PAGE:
Keto revealed


Is the keto diet a good thing?

You probably know plenty of friends who are trying the keto diet - that extremely low-carbohydrate, very high-fat diet (think all-you-can-eat prime rib and bacon, but never a piece of toast). It's similar to the previously popular Atkins, but much stricter. 

A recent U.S. News & World Report ranked it as the worst diet to go on. 

Here's why: 

The ketogenic diet originated as a treatment for pediatric epilepsy. It's grown up to be the darling of athletes and "Biggest Loser" wannabes. Those on the keto diet are supposed to consume fewer than 35 grams (140 calories) of carbohydrates daily but not necessarily consume a lot of protein -- it's all about the fat. 

The diet wants the body to be forced into ketosis, a metabolic state where fat is the primary source of fuel, in the form of ketones, according to a recent analysis of the diet in Environmental Nutrition. 

Typically, our bodies use carbohydrates as the primary source of energy. However, during ketosis, stored body fat is burned. So you eat fat to burn fat. Sounds weird. And it is. It's tough to really reach ketosis because of the low amount of carbs consumed. 

Any diet that limits important nutrients -- such as carbs -- is harmful. In the case of the keto diet, all grains, pastas, breads, beans, sugar, sweeteners, starchy vegetables and fruit are eliminated. Only avocados and small amounts of berries are allowed. On the other hand, meats, full-fat dairy, eggs, leafy green vegetables, nuts, seeds and oils are encouraged. 

Besides limiting nearly all carbs, there is limited research on the long-term effect of the keto diet. In addition, adherence is difficult, especially when eating out. There is also concern that a high fat diet can lead to chronic diseases. Side effects may include digestive problems, muscle cramps and nutrient deficiencies. 

Here's the bottom line -- skip the keto. Go the for tried and true healthy eating plan of My Plate -- half your plate fruits and vegetables, a quarter whole grains, a quarter lean protein and low-fat dairy. Make moderation, balance and variety your motto.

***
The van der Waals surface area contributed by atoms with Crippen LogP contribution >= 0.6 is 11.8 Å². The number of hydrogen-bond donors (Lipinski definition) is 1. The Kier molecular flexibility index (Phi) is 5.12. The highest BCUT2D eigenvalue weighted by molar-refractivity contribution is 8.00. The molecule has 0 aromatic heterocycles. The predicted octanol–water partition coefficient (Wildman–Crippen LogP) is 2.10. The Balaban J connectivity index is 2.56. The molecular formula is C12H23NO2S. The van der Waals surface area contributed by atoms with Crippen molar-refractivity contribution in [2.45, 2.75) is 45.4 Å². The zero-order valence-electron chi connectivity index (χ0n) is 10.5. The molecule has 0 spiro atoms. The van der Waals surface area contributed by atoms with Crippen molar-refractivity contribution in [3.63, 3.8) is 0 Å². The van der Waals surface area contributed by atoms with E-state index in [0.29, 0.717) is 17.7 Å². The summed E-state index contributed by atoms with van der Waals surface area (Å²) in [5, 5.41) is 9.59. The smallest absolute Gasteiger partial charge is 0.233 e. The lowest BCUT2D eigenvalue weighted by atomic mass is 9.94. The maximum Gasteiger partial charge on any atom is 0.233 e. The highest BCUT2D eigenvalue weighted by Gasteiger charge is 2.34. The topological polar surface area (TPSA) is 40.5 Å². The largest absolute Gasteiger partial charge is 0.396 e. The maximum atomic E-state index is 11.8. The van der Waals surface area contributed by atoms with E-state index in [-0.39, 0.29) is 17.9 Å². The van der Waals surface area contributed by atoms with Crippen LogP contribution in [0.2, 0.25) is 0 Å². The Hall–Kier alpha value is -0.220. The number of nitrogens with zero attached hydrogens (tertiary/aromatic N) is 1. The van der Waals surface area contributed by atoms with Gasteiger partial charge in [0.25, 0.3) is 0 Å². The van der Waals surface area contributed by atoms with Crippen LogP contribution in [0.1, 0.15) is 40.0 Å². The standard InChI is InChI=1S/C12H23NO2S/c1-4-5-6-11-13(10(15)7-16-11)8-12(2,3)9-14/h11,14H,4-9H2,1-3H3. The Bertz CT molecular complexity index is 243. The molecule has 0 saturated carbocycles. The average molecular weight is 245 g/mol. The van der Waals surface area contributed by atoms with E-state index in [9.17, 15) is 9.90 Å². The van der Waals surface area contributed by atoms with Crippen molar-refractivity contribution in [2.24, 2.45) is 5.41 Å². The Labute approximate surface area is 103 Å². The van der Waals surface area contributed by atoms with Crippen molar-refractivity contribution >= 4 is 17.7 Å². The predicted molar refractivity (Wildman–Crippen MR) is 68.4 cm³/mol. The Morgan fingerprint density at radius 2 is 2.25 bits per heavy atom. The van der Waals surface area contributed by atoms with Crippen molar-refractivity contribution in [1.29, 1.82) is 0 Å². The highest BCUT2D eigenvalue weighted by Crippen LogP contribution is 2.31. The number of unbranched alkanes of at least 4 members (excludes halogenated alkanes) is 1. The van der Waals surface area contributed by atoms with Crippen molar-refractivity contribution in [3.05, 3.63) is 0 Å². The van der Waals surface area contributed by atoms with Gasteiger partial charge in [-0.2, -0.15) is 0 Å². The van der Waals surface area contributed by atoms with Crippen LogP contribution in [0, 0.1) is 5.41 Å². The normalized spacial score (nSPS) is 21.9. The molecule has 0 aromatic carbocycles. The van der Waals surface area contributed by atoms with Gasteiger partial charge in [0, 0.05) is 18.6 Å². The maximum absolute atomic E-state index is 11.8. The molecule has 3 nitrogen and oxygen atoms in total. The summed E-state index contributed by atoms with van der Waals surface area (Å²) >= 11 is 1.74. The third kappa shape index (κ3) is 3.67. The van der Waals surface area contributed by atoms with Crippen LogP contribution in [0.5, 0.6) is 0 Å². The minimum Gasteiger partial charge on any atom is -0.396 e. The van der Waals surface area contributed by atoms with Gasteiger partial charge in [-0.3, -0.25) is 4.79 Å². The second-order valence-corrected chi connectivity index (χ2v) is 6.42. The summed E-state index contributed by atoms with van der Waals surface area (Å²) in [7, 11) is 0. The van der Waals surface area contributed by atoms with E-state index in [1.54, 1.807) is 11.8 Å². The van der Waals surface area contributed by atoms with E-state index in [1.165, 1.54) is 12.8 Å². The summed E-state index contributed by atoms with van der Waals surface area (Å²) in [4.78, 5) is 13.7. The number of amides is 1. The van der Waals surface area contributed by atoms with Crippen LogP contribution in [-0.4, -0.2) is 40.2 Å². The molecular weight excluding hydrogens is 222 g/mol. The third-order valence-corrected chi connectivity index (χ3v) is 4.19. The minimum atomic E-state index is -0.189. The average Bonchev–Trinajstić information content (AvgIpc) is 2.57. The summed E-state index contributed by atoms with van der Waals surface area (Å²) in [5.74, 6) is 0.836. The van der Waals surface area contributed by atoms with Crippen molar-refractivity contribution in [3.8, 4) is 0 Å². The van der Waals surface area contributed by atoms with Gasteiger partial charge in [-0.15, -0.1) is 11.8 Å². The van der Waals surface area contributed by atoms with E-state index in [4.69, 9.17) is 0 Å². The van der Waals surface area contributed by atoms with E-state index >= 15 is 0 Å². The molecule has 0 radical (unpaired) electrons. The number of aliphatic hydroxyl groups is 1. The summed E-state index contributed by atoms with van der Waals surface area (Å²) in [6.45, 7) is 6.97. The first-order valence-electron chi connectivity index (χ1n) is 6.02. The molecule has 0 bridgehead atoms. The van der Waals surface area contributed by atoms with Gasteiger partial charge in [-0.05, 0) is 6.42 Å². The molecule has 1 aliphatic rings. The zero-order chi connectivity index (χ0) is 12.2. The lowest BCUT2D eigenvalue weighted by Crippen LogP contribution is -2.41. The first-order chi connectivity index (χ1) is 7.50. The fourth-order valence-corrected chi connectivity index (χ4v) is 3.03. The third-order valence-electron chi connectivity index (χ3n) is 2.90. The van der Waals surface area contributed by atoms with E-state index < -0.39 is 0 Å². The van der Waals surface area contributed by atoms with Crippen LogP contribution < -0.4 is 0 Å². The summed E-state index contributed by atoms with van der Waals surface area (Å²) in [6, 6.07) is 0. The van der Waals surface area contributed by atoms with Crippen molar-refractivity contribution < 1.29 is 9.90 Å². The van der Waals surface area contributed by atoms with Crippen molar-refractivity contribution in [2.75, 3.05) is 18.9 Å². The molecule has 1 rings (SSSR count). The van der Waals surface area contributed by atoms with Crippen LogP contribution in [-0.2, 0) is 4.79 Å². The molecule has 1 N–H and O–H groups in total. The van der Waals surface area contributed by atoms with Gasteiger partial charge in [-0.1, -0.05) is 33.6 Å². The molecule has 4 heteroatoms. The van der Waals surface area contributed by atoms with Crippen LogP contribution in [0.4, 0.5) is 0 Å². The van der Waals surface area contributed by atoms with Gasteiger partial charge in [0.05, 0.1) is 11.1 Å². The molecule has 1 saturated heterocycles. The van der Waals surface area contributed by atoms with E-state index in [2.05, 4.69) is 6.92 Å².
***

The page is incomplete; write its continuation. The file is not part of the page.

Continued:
Q and A 

Q: Is coffee really healthy? 

A: A large "umbrella" review of 218 studies on coffee and health found that people who drink 3 to 4 cups a day are at lower risk of a range of diseases and conditions, according to a study in the BMJ. The umbrella review combined the results of 218 meta-analyses, each of which combined findings from multiple studies. These "studies of studies" included 17 with randomized clinical trials, which compared to observational studies, produce stronger evidence that coffee may directly reduce the risk of certain disease. The umbrella review found that coffee drinking is associated with lower risk of cancer and cardiovascular disease or death form any cause. That's consistent with two large observational studies published in August 2017 in the Annals of Internal Medicine. The latest review identified some potential harms associated with drinking 3 to 4 cups a day, namely small increased risks for low birth weight, premature birth and miscarriage, as well as a slightly higher risk of fracture in women. Collectively, research has shown that coffee consumption is more likely to benefit health than harm. -- Tufts University Health & Nutrition Letter. 


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